Cleggan Point (photograph Richard Sharpe)
I have been neglecting concrete box lighthouses for a long time now. I know a lot of people - my long suffering wife included - do not rate them as 'proper' lighthouses, probably because they aren't actual houses but they have helped enormously in providing safe passage for those at sea and, like Inshirrer, Wyon Point, Inishnee and Ravedy Island, are often situated in stunning locations. It seems most, if not all, of them are located between Galway Bay and the Foyle or from Loop Head to Malin Head, as they might say on the weather forecast.
But yes, they completely lack architectural merit.
But yes, they completely lack architectural merit.
Judging by the photograph above, by Richard Sharpe, the light at Cleggan Point, or Cleggan Head, looks to be of a similar construction to the Fastnet, though I doubt it took seven years and 2,074 granite blocks to complete. But the courses did begin at the bottom of an incline and grew in size as the courses accumulated. And the current lighthouse did replace an earlier tower, In fact, the base of the box in the picture above looks like it might have been the bottom of the original tower. But more of that anon.
Photo from the Inisbofin ferry. Dull, grey skies are my photographic hallmark
Cleggan is a very small fishing village about 10kms north west of Clifden at the very edge of Connemara. It has an extremely sturdy and long stone pier (extended in 1908) built by our old friend Alexander Nimmo who did so much for the wesht, as well as designing the incredible lighthouse at Dunmore East. Fishing out in the imaginatively-named Cleggan Bay has been a source of income for centuries. In 1927, a sudden gale robbed the area of 25 fishermen in the Cleggan Bay disaster, as well as ten from the Inishkea Islands off the Mullet Peninsula and nine from Inishbofin.
Cleggan itself sits on the south side of the bay. On its journey to Inishbofin and Inishturk, the ferry passes by Cleggan Head at the northern entrance of the bay.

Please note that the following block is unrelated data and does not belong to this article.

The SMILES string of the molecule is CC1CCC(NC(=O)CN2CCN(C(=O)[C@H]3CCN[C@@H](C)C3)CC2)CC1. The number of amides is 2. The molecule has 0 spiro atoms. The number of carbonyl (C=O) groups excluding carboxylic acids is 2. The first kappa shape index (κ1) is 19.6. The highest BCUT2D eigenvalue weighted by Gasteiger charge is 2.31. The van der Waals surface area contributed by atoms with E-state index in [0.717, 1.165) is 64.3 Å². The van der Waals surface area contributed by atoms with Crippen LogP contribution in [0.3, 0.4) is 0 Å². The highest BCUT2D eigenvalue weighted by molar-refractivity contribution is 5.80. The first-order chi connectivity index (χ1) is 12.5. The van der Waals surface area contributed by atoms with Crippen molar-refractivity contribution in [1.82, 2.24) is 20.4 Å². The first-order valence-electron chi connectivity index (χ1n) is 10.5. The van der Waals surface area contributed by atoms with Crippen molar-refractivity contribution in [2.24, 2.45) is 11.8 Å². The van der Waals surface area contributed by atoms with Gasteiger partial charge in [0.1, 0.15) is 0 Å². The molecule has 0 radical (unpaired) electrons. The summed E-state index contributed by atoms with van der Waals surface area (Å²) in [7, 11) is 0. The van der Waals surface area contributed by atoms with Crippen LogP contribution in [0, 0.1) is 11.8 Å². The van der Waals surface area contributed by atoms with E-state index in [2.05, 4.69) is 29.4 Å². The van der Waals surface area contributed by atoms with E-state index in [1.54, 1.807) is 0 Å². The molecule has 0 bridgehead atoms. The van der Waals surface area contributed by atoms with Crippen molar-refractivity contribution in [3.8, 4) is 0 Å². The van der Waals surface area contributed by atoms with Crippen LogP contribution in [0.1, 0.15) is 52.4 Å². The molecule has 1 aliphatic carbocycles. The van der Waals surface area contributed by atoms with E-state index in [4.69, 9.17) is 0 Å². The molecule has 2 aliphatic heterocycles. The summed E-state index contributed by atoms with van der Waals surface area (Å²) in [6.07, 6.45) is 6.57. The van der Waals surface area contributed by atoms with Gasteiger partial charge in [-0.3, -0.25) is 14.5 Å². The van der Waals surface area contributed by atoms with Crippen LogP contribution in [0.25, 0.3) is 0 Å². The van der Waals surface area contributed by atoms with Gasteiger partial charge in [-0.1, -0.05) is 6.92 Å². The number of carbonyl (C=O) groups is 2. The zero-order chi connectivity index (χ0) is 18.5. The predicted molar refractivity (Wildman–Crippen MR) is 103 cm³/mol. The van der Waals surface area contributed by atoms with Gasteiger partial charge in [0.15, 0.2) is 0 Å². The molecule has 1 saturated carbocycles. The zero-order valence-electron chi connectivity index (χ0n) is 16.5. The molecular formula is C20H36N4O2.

Cleggan Head (or Point) top middle, the promontory at the top of the page directly above the C of Cleggan (Mapcarta)
My own photograph in June 2021. Either the lighthouse was slanting or I was.
As far back as 1852, the Dublin Evening Mail, quoting the Earl of Mayo, said that "the Black Rock, which was 200 feet high, was an eligible place for a lighthouse; a second (was) to be placed on Blacksod Point; and a lantern light on Cleggan Point," which is the second time in this short article that Cleggan has been mentioned in the same breath as the bigshots of the Irish lighthouse world.
It is unknown whether this lantern ever shone forth from the headland, though the Earl of Mayo was renowned as being a terrible fibber. It seems as though by the end of the century, it was not shining forth, fifth or even sixth, as the Galway Express reported that "Gossip is busy in disseminating the rumour that, on the promontory of Cleggan Head, there is to be a light every night, by means of which the vessels can steer clear of the rocks with which the channel between the point and Boffin Island is strewn."
Looking across to the southern entrance of the bay (photo Richard Sharpe)
I've not been able to find out exactly when the first light on Cleggan Point or Head was established but it was after 1896 (the date of the clipping above) Most sources give the year as 1901, which would fit into it being a project of the Congested Districts Board who were doing a lot of work in places like Gortumna, Cashel and Leenane at the time. At Kilronan they provided a harbour light and money to maintain it, so I'm guessing they did the same at Cleggan.
There is a similar white concrete equipment room with a light at Lyon Point on the eastern approaches to Boffin. The two lights may have been erected in tandem, though information is scarce.
Another Richard Sharpe. There is no road out to the headland but it is walkable
Thanks to the US Hydrographic Office, we know that the light was exhibited from the top of a 10 feet tall grey, stone tower which stood 60 feet above high water. I have no pictures of this grey, stone tower unfortunately but the second picture on this page shows the base of the present concrete box to be square and grey and built of stone. Thus I suspect that either the tower was knocked down to the base to erect the white concrete box or it blew down to that level and had to be replaced. The light in 1917 was fixed with red, white and green sectors, probably acetylene based, though I could be wrong.
My own slightly straighter photo from the Boffin ferry
Thanks to Richard, we know that the three men who constructed the square concrete box were John O'Toole, his grandfather, Tom King and J. Lynch. It is taller by half than the tower it replaced, standing 15 feet (4.5m) tall and 66 feet above high water. It seems as though the three men would often travel across to the point in Tom King's curragh, which indicates they may well have been the attendants of the light as well, which would make sense. The building materials got there by curragh and then were hauled up the headland.
Dedicated preservers of maritime heritage, the three lads even autographed their handiwork for the benefit of future historians
Today the light is group flashing, rather than fixed, the exact sequence being
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